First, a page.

FORT PIERCE, Fla. (FLV) – Coming off a productive 2023 Legislative Session, Sen. Erin Grall, R-Fort Pierce, spoke with Florida’s Voice on what’s to come in the future, along with approved budget item projects for her district.
Grall led the charge on a number of high-profile issues that have statewide impact, such as legislation to crackdown on environmental, social and corporate governance investment, eliminate diversity, equity and inclusion departments from public universities, and mandate separate bathrooms as male, female or unisex for entities such as schools and government buildings.
Grall also championed the six week abortion ban, which includes exceptions for abortions up to 15 weeks for rape, incest and human trafficking. Other exceptions include if the mother’s life is at risk.
The U.S. Supreme Court’s decision on Dobbs v. Jackson Women’s Health Organization overturned Roe v. Wade in June 2022, giving the states authority to regulate abortions.
“I didn’t think I would live to see the time in which I was able to present such legislation, but there’s a responsibility that comes with that, too – and I think that we all take that very seriously,” Grall said.
“Many times, Republicans are criticized that, we just care about life before it comes into the world, before a child is born, but we don’t care for life after, and I think that we have shown time and again, that that’s just not true,” Grall explained.
Grall said they have supported initiatives for maternal mortality in the past couple of years by extending the Medicaid benefits for mother’s up to a year postpartum.
In addition, Grall said KidCare expanded this year. The legislation expanding eligibility for children to obtain health insurance via the initiative.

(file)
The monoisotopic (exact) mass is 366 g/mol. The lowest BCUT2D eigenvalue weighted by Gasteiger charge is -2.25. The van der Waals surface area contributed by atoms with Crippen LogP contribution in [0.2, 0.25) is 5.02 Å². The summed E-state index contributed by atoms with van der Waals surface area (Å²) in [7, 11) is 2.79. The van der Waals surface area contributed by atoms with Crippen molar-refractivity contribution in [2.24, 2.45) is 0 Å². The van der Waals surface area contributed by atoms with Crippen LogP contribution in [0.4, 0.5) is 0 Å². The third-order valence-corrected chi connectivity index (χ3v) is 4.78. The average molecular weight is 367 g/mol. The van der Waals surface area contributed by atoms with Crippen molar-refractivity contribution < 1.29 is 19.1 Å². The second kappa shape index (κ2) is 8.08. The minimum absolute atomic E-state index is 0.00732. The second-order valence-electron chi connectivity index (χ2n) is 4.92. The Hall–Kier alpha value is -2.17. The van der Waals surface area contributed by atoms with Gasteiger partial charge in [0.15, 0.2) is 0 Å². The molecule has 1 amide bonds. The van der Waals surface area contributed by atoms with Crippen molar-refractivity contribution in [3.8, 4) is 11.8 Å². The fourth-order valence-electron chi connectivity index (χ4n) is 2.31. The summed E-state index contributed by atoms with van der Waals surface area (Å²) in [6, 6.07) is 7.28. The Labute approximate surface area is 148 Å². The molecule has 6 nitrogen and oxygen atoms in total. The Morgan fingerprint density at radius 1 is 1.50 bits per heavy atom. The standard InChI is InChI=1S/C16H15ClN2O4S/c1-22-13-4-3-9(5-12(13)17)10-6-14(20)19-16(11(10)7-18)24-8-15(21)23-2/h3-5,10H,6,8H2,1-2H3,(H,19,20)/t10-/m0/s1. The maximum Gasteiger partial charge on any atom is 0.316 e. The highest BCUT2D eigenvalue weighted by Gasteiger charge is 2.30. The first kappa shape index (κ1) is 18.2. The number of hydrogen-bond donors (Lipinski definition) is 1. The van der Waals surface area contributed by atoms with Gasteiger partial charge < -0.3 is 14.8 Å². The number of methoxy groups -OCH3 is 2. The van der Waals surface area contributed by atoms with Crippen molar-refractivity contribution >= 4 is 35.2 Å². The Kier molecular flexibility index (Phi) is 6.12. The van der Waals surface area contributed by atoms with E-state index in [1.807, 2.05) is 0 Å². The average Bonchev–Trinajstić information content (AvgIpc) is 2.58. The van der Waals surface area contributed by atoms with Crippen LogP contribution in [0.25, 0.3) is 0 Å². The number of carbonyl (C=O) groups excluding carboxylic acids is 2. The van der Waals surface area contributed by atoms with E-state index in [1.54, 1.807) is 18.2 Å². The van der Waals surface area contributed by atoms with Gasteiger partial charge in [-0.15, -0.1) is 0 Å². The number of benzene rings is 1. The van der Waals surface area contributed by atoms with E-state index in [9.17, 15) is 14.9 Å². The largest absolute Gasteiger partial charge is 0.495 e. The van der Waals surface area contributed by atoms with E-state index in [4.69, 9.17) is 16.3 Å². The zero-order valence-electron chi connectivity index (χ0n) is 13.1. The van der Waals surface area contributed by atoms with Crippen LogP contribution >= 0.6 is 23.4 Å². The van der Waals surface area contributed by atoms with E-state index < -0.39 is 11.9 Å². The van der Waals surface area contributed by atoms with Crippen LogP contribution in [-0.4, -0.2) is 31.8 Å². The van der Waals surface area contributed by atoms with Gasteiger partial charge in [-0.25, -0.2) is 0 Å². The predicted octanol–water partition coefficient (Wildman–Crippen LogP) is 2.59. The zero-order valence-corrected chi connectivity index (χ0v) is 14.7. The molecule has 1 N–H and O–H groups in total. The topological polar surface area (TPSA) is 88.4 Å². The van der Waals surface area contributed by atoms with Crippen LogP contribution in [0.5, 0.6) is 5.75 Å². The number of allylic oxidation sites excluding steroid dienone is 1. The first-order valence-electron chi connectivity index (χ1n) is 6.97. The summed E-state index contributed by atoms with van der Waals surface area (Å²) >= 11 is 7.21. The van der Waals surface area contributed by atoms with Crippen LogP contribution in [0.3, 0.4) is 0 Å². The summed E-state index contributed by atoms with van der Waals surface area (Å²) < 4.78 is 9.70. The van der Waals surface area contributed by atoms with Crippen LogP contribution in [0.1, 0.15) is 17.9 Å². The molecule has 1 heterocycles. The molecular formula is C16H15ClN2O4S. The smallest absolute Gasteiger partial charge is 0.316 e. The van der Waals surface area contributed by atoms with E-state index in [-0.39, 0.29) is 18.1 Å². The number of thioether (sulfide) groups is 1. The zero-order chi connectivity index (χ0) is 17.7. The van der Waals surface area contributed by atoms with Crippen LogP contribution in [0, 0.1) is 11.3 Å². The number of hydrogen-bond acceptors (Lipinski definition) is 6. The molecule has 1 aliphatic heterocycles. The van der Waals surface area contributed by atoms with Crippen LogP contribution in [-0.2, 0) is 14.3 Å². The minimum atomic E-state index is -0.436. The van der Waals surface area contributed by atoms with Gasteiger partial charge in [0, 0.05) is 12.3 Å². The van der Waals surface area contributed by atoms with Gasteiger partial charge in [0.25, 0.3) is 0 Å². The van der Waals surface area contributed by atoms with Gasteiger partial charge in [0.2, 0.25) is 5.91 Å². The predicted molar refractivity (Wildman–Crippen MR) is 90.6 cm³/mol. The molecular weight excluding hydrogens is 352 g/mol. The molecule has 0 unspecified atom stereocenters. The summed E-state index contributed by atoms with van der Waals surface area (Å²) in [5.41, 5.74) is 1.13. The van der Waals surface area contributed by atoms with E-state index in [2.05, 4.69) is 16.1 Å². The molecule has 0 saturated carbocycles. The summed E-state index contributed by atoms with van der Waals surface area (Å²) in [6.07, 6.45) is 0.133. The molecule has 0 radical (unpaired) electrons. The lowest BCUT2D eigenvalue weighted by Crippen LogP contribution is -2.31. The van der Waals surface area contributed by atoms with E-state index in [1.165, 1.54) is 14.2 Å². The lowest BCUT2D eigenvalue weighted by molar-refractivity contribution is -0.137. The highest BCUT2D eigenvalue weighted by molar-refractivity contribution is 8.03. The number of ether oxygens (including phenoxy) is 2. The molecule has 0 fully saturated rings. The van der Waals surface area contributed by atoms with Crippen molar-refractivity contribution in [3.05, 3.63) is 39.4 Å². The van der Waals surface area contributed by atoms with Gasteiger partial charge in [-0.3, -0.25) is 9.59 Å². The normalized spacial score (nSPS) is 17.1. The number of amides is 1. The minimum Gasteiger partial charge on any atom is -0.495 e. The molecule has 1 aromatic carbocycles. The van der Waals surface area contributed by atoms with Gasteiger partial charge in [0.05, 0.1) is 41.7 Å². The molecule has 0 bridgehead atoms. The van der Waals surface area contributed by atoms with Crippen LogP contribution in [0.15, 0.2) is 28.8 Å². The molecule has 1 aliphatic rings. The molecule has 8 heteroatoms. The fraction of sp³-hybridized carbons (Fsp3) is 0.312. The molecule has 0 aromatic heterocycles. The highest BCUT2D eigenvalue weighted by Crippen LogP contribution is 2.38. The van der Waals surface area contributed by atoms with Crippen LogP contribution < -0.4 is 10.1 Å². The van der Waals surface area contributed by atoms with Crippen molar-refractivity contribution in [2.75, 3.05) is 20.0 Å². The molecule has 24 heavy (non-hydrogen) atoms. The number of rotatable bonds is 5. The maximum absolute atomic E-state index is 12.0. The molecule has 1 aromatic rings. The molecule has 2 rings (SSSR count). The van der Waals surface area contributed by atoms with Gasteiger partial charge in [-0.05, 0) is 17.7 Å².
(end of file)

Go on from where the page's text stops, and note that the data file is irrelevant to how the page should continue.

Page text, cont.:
KidCare implements the federal Children’s Health Insurance Program to subsidize health insurance coverage for children in families with incomes that are too high to qualify for Medicaid.
“That’s huge – so that it allows children to have access to health insurance, meaningful health insurance at a lower cost for families,” Grall said.
Going forward, Grall said she looks forward to tackling policies such as maternity leave and barriers to adoption.
“I think moving forward – how do we take a conservative approach to policies that support the family? What’s the government’s role in that? Are we really talking about maternity leave in a meaningful way?” Grall asked.
“We know that the bonded relationship that occurs, those first six weeks are critical, and, you know, even the state employees package does not allow for meaningful maternity leave in the use of all benefits,” Grall said.
Local district issues
Grall worked on a bill regarding school choice in athletics authorizing charter school students and Florida Virtual School full-time students to participate in extracurricular activities at a private school.
Grall said an issue came up at a private school that had been allowing charter school students to play sports. She said mid-season, they were told it would not be allowed anymore.
“Those students just wanted the option to go and play at schools that did have athletic programs had space on the teams, you know, still try out and everything. So that was really exciting,” Grall said.